MTSU’s Keith M. Huber can vividly recall multitudes of stories from his nearly 40-year career in the U.S. Army and the time he convinced university President Sidney A. McPhee to tandem jump out of an airplane with the Army Golden Knights several years ago at Fort Campbell, Kentucky.
And, the retired lieutenant general can share about his life-threatening heart attack, also in recent years.
So, it’s fitting that Huber, senior adviser for veterans and leadership initiatives at MTSU since 2015, accepted the role as chair for the annual Rutherford Heart Walk.
The event, set for Saturday, Sept. 26, will be held virtually online this year because of the coronavirus pandemic. Rutherford Heart Walk participants and teams will not physically meet, but are invited to get moving at home or around the neighborhood, starting at 9 a.m.
This year’s event occurs three years after Huber’s heart attack and triple bypass surgery and four years after his wife, Shelly, had surgery to repair a heart valve.
“My challenge now is to be worthy of every additional day that I’ve been provided,” he has shared numerous times since the night he nearly died.
Cardiovascular disease, including stroke, remains the No. 1 killer of Americans. Approximately 120 million people in the U.S. have one or more cardiovascular conditions and may be at a higher risk for COVID-19 complications. (Watch the video below as Huber and his daughter Alexis encourage the community to join them by getting active for the Sept. 26.)
Regarding the upcoming heart walk, Huber said, “Now, more than ever, is the time to take action and contribute to our community.”
“This virtual format allows everyone to continue to have fun and support our life-saving mission,” he added. “Let us work together to increase the collective awareness of the impact of heart disease and stroke. Go outside and get moving together, but safely, for the hearts of Rutherford County. Join my family and me as we participate in this important virtual event.”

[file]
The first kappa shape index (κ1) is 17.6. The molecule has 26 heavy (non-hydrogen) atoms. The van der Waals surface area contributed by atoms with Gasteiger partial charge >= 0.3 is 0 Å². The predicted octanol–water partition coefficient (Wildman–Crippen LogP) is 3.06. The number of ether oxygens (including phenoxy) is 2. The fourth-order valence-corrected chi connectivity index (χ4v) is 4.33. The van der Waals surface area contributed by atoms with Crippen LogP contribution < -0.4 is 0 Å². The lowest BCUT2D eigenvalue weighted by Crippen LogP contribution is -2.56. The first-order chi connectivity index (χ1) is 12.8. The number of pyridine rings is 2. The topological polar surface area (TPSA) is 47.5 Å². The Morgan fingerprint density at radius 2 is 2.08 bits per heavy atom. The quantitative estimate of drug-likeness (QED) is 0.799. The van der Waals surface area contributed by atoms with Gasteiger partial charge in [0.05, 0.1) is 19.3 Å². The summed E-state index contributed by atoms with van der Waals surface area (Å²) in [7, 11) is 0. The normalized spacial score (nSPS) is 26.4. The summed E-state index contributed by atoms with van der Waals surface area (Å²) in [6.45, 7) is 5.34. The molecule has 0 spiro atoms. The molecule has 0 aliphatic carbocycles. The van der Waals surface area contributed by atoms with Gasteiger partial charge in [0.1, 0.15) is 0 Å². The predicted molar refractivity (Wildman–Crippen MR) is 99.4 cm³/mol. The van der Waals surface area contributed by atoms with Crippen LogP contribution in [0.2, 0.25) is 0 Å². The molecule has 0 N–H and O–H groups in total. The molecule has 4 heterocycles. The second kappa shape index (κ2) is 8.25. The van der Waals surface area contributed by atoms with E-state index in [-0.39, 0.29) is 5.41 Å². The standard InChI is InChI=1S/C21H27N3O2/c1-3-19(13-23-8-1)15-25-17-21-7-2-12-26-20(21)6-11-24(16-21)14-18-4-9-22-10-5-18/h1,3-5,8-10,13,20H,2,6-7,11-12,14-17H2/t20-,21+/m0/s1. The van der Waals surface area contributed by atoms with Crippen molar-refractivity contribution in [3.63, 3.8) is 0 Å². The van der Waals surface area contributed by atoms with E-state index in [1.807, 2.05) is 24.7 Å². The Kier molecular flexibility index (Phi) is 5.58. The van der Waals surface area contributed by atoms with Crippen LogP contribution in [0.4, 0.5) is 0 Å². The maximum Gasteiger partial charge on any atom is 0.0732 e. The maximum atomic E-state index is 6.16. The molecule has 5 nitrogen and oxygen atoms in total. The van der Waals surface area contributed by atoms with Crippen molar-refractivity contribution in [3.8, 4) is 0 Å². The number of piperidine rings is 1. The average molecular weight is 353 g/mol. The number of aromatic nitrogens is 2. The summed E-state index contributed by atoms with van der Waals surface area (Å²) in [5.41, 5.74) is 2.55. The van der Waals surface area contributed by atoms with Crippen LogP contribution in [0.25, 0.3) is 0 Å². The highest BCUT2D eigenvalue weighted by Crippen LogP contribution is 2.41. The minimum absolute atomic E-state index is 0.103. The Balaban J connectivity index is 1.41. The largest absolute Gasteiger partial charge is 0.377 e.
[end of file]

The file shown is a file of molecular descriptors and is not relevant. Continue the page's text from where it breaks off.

Since the heart walk began nearly three decades ago, mortality rates from cardiovascular disease and stroke have dropped by 45 percent. Each walker and each donation have helped to transform health statistics into lives saved, but there is more to be done.
On Sept. 26, virtual activities, including a digital start and finish line, mile-marker celebrations and real-time participation, will take place on the Greater Nashville American Heart Association’s Facebook Page.
Fun activities to consider for your heart walk:
• Take a walk outside, following current social distancing guidelines.
• Get the entire family involved and have an indoor dance party.
• Try out a few strengthening exercises like push-ups, lunges and squats.
• Create a home circuit workout.
To register, visit www.RutherfordHeartWalk.org. Participants can stay up to date by downloading the heart walk mobile app and encourage family and friends to join in via email or social media.
On the day of the heart walk, all are encouraged to wear their Rutherford Heart Walk T-shirt and post photos and videos to document your activity using #RuthHeartWalk.
Huber works closely with the Charlie and Hazel Daniels Veterans and Military Family Center, which has received a $1,000 grant from MT Engage, to be used toward a student engagement program that will take place as part of the heart walk.
The heart walk is sponsored by Vanderbilt Heart and Vascular Institute. Huber is quite familiar with Vanderbilt Hospital. It’s where he and his wife went on Sept. 19, 2017 — a trip that saved his life.
— Randy Weiler (Randy.Weiler@mtsu.edu)